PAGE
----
PieEconomics Diet

Updated: March 15, 2017

This diet is healthy and easy. Start by memorizing four acronyms:

P-E-T-C-O-M (Sounds like an internet Pet Store)

B-L-L-A-A-C-C-Q (Rhymes with black)

N-O-O-B-B-S (Think of the knobs to the kitchen cabnets)

C-H-E-S-S-S (Rhymes with chess)


Peppers: fresh organic red bell pepper.

Eggplant: fresh.

Tomatoes: fresh, organic.

Cruciferous vegetables: frozen brussels sprouts, for their convenience.

Onion: frozen pearl onions, for their convenience.

Mushrooms: fresh organic baby bella cremini.

Banana: fresh.

Lettuce: fresh organic romaine, package contains three lettuce hearts.

Lime: fresh. Buy a single lime.

Avocado: fresh, package contains four avocados.

Apple: fresh organic. gala, jazz or pink lady, or substitute with pears.

Carrots: fresh, organic.

Cheese: hard, swiss for its availability and price.

Quinoa: raw

Nuts: walnuts or almonds, fresh, raw.

Oil: organic coconut.

Oat bran: plain. If it's called oatmeal or flakes it is the wrong product.

Berries: blueberries, or a mix of blueberries, raspberries and blackberries, frozen. Organic, or pesticide-free.

Beans: black beans, garbanzo beans (also called chick peas), and lentils, dry.

Seeds: flax, whole

Chicken: whole, fresh, organic. Weight is usually around 5 lbs.

Hamburger: grass fed beef, 90%+ lean.

Eggs: fresh, organic.

Sardines: in water, canned.

Salmon: fresh.

Supplements: Buy a bottle of multivitamins that are appropriate for your age and gender. I also take vitamin D3 1000 IU (this is in addition to the D3 that is in my multivitamin).



Cut a multivitamin in half. Eat one banana, one slice of cheese and one hard-boiled egg (I boil 6 eggs at one time). After chewing but not yet swallowing some of this food, place one-half of the multivitamin into your mouth. The vitamin (mixed with the chewed food already in your mouth) will now be easy to swallow. Save the other half of the multivitamin in a baggie for tomorrow. Also swallow your vitamin D3 supplement with the same food.

Flax Combo: Place two tablespoons of flax seed into the small cup of a rocket blender and pulse the motor* several times until the seeds are ground. Open the cup and add 1/3 cup oat bran and 1/4 cup walnuts. Note that oat bran is OK to eat raw out of the package (unlike oatmeal which has to be either cooked, or soaked overnight). Add filtered water until only about the top half inch of the container is unfilled. Sir with a spoon (no need to use the rocket blender to do this) and eat/ drink it down. After you have finished consuming your flax combo, pour some filtered water into the cup, screw on the blade assembly, swirl the cup including upside down a few times, and the residuals will loosen nicely into the water which you can now drink.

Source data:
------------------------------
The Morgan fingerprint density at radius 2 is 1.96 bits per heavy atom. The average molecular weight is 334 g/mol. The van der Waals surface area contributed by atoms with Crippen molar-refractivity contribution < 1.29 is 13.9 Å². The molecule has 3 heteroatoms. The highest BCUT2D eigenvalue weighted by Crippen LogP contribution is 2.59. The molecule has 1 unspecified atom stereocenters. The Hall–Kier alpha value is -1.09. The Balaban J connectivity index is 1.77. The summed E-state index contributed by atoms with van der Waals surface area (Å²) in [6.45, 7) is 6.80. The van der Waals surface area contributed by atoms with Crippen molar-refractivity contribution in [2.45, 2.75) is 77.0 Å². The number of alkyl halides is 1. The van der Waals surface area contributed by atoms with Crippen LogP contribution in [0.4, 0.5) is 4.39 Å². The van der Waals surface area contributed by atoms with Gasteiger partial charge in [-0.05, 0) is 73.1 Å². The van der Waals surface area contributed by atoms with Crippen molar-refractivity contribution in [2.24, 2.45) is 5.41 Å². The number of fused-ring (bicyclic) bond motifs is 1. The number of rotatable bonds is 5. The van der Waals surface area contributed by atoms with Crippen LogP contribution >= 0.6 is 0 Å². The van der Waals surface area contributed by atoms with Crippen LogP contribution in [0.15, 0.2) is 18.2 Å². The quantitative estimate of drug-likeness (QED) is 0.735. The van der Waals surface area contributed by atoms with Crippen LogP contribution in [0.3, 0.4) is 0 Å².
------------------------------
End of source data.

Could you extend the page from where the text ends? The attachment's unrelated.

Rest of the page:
*I pulse the flax seeds 6 times, and was finding that pressing and releasing the cup to pulse the motor was destabilizing to the gears, causing the blade assembly to leak. A smoother method is to keep the cup pressed down, and pulsing the motor by plugging in and unplugging the appliance from the wall outlet, waiting for the motor to come to a complete stop between pulses. The blender was very inexpensive to replace; it was recently on sale for $14.99 at Lowes.

Avocado and Onion: Unripened avocados are stored at room temperature. Any avocados that begin to soften and are not going to be eaten that day should be stored in the fridge. Cut a ripe avocado in half. Place 1 pearl onion (still frozen) into the crater of the half avocado. With a circular motion spoon out some avocado including the onion inside. As you chew this spoonful much of the sharp onion taste will be masked by the avocado. Finish scooping out and eating that half avocado. Save the other half of the avocado upside-down on a plate in the fridge.


Start with a salad: eight or nine leaves of romaine lettuce, half of a red bell pepper, and half of a tomato. No dressing.

Then eat steamed mushrooms and brussels sprouts: Slice the mushrooms and place them with the brussels sprouts into a saucepan together with about a centimeter of water. Cover with vented lid. Set burner to high and stir occasionally. Turn the burner off when it starts to boil. Wait at least ten more minutes before removing lid.

While waiting for the steamed vegetables to cool, eat leftovers from previous dinner(s). If there are no leftovers, eat sardines (see below).


Start by eating one banana, one slice of cheese, and the other half of the avocado (again filling the half avocado's crater with a pearl onion).

Monday- Baked Salmon. Place the salmon on a Pyrex glass dish. Cut the lime and squeeze lime juice over the fish. Bake at 225 degrees F for about 40 minutes. With this low heat cooking method the skin does not burn and does not stick to the dish so there is no need to oil the dish. When eating the salmon be sure to also eat the skin. (Save what is left of the squeezed lime in a covered bowl in the fridge, for use with chicken later in the week.)